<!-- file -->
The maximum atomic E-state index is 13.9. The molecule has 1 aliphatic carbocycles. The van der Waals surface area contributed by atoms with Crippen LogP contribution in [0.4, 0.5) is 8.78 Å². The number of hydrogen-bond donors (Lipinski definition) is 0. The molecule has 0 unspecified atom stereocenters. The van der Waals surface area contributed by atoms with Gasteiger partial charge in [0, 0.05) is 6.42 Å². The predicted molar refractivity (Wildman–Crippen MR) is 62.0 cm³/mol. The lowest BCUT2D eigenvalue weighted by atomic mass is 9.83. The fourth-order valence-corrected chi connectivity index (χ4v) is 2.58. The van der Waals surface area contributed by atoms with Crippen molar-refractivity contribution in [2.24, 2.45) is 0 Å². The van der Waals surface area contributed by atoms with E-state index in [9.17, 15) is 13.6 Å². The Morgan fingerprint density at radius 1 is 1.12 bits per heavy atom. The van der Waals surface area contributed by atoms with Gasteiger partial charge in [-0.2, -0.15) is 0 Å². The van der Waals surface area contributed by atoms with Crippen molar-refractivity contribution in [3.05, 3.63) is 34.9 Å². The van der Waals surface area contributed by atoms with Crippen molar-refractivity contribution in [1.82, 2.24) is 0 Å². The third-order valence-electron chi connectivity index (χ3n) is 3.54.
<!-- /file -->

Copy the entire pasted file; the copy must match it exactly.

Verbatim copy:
The maximum atomic E-state index is 13.9. The molecule has 1 aliphatic carbocycles. The van der Waals surface area contributed by atoms with Crippen LogP contribution in [0.4, 0.5) is 8.78 Å². The number of hydrogen-bond donors (Lipinski definition) is 0. The molecule has 0 unspecified atom stereocenters. The van der Waals surface area contributed by atoms with Gasteiger partial charge in [0, 0.05) is 6.42 Å². The predicted molar refractivity (Wildman–Crippen MR) is 62.0 cm³/mol. The lowest BCUT2D eigenvalue weighted by atomic mass is 9.83. The fourth-order valence-corrected chi connectivity index (χ4v) is 2.58. The van der Waals surface area contributed by atoms with Crippen molar-refractivity contribution in [2.24, 2.45) is 0 Å². The van der Waals surface area contributed by atoms with E-state index in [9.17, 15) is 13.6 Å². The Morgan fingerprint density at radius 1 is 1.12 bits per heavy atom. The van der Waals surface area contributed by atoms with Gasteiger partial charge in [-0.2, -0.15) is 0 Å². The van der Waals surface area contributed by atoms with Crippen molar-refractivity contribution in [3.05, 3.63) is 34.9 Å². The van der Waals surface area contributed by atoms with Crippen molar-refractivity contribution in [1.82, 2.24) is 0 Å². The third-order valence-electron chi connectivity index (χ3n) is 3.54.